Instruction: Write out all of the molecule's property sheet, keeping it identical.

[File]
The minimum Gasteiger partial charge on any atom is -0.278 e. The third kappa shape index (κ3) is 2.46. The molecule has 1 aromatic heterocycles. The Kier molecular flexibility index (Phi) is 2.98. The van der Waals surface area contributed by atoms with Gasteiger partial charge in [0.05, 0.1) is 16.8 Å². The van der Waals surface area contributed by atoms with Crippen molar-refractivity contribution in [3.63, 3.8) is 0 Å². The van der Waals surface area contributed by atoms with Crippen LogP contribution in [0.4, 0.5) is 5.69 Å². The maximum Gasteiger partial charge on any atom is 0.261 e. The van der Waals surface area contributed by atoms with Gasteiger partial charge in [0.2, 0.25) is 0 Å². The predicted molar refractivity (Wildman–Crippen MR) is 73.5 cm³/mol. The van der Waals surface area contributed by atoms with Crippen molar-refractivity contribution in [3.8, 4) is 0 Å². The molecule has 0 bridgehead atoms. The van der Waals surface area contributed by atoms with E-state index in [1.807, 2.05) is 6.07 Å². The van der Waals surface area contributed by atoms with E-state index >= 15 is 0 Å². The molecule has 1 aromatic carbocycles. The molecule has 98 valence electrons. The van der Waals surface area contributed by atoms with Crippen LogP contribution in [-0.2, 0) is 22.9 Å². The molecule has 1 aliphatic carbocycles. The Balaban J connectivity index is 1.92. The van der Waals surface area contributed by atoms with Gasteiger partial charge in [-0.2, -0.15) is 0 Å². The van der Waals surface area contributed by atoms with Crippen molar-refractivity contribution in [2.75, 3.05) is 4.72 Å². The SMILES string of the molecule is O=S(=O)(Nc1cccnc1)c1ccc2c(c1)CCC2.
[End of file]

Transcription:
The minimum Gasteiger partial charge on any atom is -0.278 e. The third kappa shape index (κ3) is 2.46. The molecule has 1 aromatic heterocycles. The Kier molecular flexibility index (Phi) is 2.98. The van der Waals surface area contributed by atoms with Gasteiger partial charge in [0.05, 0.1) is 16.8 Å². The van der Waals surface area contributed by atoms with Crippen molar-refractivity contribution in [3.63, 3.8) is 0 Å². The van der Waals surface area contributed by atoms with Crippen LogP contribution in [0.4, 0.5) is 5.69 Å². The maximum Gasteiger partial charge on any atom is 0.261 e. The van der Waals surface area contributed by atoms with Gasteiger partial charge in [0.2, 0.25) is 0 Å². The predicted molar refractivity (Wildman–Crippen MR) is 73.5 cm³/mol. The van der Waals surface area contributed by atoms with Crippen molar-refractivity contribution in [3.8, 4) is 0 Å². The molecule has 0 bridgehead atoms. The van der Waals surface area contributed by atoms with E-state index in [1.807, 2.05) is 6.07 Å². The van der Waals surface area contributed by atoms with E-state index >= 15 is 0 Å². The molecule has 1 aromatic carbocycles. The molecule has 98 valence electrons. The van der Waals surface area contributed by atoms with Crippen LogP contribution in [-0.2, 0) is 22.9 Å². The molecule has 1 aliphatic carbocycles. The Balaban J connectivity index is 1.92. The van der Waals surface area contributed by atoms with Gasteiger partial charge in [-0.2, -0.15) is 0 Å². The van der Waals surface area contributed by atoms with Crippen molar-refractivity contribution in [2.75, 3.05) is 4.72 Å². The SMILES string of the molecule is O=S(=O)(Nc1cccnc1)c1ccc2c(c1)CCC2.